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Doomsday 21 12 12: scientists call for calm

2012-12-11 21:00:20


It's pitch-perfect for Hollywood - but this is real. Some of it, anyway.

An ancient Mayan prophecy suggests that December 21, 2012, is "doomsday." The mainstream media fuels fears in the gullible, leading survivalists to hoard candles, bottled water and canned food as the date of the "apocalypse" approaches.

Children sob. Teenagers contemplate suicide. Cultists travel to a flat mountaintop in France, hoping that when the world collapses, alien spaceships from another galaxy will miraculously arrive at the rendezvous point. The French government sends in the military.

But a few brave scientists - archaeologists, anthropologists and psychologists - fight back against the frenzy. The rumors aren't real, they say. Doomsday is purely an urban legend, based on a misreading of the Mayan calendar.

Sounds like a great sci-fi thriller, right? One part Roland Emmerich, with some Jerry Bruckheimer and Ridley Scott thrown in too, maybe starring Tom Cruise, Tom Hanks and Sigourney Weaver.

But it's the strange reality of what's actually happening right now, as worldwide many wonder if the sun will rise on Saturday, December 22.

"The popular media has gone to the races with this one," said Jaime Awe, director of the Belize Institute of Archeology, who holds a Ph.D. in Mayan history.

"While the Mayans had an incredible knowledge about our solar system and the universe, they could not accurately predict the future. No human can," Dr. Mark Hitchcock, author of 20 books including "The Bible and the End of the World," tells "It's critical to remember that the Mayans themselves never said specifically that the world will end on December 21, 2012. Others have extrapolated this meaning from the ending of their calendar. It's pure speculation."

December 21, 2012, is somewhat akin to December 31 on the Gregorian calendar - New Year's Eve, he said.

The Mayans and other advanced cultures throughout Latin America had an incredibly complex calendar that involved both a 365-day solar calendar like ours and a 260-day religious calendar. "The combination of the 260-day ritual count and the solar calendar produced a repeated cycle of 52 years," said Dr. Eleanor Harrison-Buck of the department of anthropology at the University of New Hampshire. "This is referred to as the Calendar Round. For calculating dates beyond the 52-year period, the Maya used a system called the Long Count."

At the end of the Long Count calendar of 5,125 years the Mayans simply started counting again, she said. "Rather than simply seeing the 'end of the world,' the Maya no doubt viewed the end of this great cycle as an important and powerful time of reordering and renewal of the world."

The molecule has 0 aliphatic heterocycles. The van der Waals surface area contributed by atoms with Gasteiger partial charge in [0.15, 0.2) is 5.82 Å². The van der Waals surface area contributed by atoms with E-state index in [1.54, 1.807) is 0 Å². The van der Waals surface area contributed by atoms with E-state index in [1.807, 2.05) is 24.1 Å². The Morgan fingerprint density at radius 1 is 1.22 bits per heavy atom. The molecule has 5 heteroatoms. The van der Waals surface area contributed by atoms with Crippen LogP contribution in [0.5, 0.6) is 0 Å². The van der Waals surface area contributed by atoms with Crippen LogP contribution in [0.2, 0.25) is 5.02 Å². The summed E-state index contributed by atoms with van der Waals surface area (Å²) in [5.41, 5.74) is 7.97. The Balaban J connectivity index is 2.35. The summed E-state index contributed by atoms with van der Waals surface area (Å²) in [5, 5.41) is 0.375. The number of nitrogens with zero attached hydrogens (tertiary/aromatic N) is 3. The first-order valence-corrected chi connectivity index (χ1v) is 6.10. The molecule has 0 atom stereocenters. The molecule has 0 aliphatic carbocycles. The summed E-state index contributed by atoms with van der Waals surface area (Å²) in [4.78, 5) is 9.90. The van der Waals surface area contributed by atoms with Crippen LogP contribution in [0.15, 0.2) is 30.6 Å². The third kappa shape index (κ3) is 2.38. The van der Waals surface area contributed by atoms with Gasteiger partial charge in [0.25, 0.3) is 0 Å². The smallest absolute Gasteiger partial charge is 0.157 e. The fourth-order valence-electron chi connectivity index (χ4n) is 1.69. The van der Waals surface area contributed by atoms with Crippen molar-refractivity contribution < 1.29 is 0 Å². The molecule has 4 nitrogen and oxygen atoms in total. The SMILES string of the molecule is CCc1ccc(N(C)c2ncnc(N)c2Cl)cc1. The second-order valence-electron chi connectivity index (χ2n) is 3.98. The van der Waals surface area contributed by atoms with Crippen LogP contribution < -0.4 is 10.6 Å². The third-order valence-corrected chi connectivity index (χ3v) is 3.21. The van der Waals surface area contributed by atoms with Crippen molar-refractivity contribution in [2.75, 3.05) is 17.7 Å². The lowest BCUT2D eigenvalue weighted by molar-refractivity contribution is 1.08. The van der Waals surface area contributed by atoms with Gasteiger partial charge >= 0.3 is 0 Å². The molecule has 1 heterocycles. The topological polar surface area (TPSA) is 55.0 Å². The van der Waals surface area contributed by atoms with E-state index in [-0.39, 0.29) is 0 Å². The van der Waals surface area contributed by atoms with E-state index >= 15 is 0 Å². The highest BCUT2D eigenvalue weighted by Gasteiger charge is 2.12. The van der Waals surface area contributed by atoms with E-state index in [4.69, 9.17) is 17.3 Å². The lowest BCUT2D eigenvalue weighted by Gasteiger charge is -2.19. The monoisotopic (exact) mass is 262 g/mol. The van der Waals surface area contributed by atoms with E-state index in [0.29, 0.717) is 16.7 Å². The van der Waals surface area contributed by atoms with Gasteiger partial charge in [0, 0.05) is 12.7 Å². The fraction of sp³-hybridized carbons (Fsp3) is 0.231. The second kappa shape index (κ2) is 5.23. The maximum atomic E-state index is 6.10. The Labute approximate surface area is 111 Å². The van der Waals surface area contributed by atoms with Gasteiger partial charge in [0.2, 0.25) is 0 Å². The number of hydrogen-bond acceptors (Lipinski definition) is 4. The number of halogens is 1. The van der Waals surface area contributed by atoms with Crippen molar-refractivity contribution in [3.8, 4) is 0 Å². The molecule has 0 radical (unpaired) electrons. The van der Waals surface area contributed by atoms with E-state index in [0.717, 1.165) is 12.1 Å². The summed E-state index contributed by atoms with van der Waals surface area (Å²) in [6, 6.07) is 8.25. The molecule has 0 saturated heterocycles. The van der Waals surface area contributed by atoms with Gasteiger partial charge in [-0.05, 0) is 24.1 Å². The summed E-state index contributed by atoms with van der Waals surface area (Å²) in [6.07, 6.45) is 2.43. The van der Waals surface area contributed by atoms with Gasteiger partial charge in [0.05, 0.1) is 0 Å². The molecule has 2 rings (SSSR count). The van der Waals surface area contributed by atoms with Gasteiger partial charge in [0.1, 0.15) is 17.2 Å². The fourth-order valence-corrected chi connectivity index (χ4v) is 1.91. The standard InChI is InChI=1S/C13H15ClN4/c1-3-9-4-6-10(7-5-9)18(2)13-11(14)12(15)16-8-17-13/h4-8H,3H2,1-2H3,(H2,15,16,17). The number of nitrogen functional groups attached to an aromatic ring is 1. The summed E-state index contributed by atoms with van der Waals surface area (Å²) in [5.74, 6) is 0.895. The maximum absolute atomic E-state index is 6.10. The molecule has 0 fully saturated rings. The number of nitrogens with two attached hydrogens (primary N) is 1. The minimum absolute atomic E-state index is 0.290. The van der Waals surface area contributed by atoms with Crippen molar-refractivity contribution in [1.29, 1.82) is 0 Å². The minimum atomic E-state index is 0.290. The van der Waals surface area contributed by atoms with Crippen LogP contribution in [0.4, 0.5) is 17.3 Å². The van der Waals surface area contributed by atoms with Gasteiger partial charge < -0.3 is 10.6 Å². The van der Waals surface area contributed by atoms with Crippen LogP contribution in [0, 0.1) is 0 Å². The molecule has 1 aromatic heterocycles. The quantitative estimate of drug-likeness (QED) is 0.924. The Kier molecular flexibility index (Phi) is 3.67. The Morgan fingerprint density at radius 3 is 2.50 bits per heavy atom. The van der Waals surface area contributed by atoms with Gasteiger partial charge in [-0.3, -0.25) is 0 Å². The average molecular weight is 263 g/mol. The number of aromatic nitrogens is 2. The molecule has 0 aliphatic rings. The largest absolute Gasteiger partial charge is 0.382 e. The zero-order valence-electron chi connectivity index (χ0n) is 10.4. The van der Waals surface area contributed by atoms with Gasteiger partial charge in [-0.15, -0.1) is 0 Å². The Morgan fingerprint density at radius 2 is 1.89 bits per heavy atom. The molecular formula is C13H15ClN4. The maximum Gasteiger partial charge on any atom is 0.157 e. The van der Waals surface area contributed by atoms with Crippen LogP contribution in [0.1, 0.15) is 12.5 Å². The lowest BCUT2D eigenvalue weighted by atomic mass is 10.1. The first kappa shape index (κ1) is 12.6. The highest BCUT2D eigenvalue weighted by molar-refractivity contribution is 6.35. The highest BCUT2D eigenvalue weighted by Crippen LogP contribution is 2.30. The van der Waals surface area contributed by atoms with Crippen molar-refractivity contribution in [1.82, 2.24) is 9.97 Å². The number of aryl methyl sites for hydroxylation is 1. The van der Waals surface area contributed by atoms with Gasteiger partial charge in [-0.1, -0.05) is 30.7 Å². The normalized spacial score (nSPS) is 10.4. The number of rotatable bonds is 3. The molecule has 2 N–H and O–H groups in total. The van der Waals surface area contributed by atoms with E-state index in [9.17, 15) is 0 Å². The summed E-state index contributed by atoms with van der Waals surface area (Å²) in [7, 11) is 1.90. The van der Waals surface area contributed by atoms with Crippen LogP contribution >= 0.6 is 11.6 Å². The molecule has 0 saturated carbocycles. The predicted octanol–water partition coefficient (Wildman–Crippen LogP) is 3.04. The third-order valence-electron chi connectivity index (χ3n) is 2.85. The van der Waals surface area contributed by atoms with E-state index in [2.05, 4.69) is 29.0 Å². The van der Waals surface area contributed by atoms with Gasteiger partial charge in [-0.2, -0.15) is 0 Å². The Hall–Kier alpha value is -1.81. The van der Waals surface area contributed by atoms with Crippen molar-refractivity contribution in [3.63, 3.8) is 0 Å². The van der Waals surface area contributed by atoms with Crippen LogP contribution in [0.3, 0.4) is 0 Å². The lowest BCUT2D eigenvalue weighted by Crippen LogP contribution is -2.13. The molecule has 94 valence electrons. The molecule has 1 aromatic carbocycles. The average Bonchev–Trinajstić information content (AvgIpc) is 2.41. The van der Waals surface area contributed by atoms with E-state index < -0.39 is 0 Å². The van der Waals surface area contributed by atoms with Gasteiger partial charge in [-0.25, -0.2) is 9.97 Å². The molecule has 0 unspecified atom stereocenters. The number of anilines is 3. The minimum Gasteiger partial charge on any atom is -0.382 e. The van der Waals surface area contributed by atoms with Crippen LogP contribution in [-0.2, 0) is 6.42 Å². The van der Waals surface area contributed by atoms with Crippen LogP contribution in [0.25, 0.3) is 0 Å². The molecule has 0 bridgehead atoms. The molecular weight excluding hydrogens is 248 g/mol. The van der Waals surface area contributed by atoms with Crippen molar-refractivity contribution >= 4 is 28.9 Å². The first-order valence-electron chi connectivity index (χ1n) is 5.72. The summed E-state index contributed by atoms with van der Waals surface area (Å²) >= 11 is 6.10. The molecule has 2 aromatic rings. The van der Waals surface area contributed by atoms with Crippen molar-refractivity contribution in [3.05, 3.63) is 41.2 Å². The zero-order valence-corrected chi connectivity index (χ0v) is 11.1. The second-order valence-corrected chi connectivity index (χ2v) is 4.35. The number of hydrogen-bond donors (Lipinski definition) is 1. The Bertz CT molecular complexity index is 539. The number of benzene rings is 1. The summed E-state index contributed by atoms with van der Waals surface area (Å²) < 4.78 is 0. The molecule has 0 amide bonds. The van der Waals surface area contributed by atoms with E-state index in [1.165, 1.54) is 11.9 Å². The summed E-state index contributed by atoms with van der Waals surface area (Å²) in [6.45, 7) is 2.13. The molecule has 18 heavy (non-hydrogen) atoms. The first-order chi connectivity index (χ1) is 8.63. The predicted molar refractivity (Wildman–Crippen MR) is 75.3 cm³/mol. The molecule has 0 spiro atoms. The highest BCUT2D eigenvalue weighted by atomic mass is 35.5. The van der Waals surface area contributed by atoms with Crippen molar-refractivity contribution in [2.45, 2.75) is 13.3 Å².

All cultures have cycles - days, weeks, months, years, decades, centuries, millennia, Awe told "At the completion of the cycle, we start the meter all over again," he added.

Essentially, the global media have taken the Mayan calendar's routine ending and infused it with a new, spectacular meaning. "No society produces calendars indefinitely into the future," said Paul E. Langenwalter, an assistant professor of archaeology and anthropology and the program director of archaeology and anthropology at Biola University. "The claims of impending doom are just frauds."

Social media and the Internet have powered this urban legend as well, though it was not a widespread view by the Mayans in Guatemala, Belize, Honduras, and Mexico, who flourished from 1500 B.C. to 900 A.D.

"Google this and you will be bombarded with fantastical information," says Awe, in a telephone interview from Belize. "I use that word, 'fantastical,' with reason. This is not what the Maya thought would happen. They did not see a realignment of the poles, devastation as a result of natural events, or another catastrophe of galactic realignment. There is no fire and brimstone here."

This has not been good for the mental health of the population at large, especially children and adolescents.  "About one in 10 Americans believe in the Mayan myth, and about one in 10 will actually take drastic action related to the myth," Dr. Robert Epstein, a psychologist, and former Editor-in-Chief of Psychology Today, told "They buy in to the Mayan prediction because it fits biases they already have."

Around the globe, panicked people have reacted to the coming date, reported the Telegraph.

Russians are panic buying kerosene to light lanterns, and stockpiling other food supplies, forcing Prime Minister Dmitry Medvedev to speak out on the situation to calm fears.
Chinese are hoarding candles in the Province of Sichuan, and scammers are defrauding elderly of their pensions, asking them to donate all their life savings to help the poor now that the end is nigh.
Cubans and Mexicans are undertaking ancient, Mayan rituals in public to placate the ancient gods and forestall doom.
This kind of doomsday obsession is, itself, becoming a subject of scientific research. Researchers are exploring the history of doomsday myths, seeking to determine why it exists, and are offering college courses on the topic and writing scholarly articles about it as well.

"Our media and movie cultures are filled with apocalyptic scenarios," Barry Vacker, an associate professor of media studies and production at Temple University in Philadelphia, told "Amid the parade of catastrophes, humans still hope for some possibility of doing it all over again and correcting their mistakes."

"We yearn for a new beginning, and a better tomorrow, even if the immediate future seems depressing to so many people."


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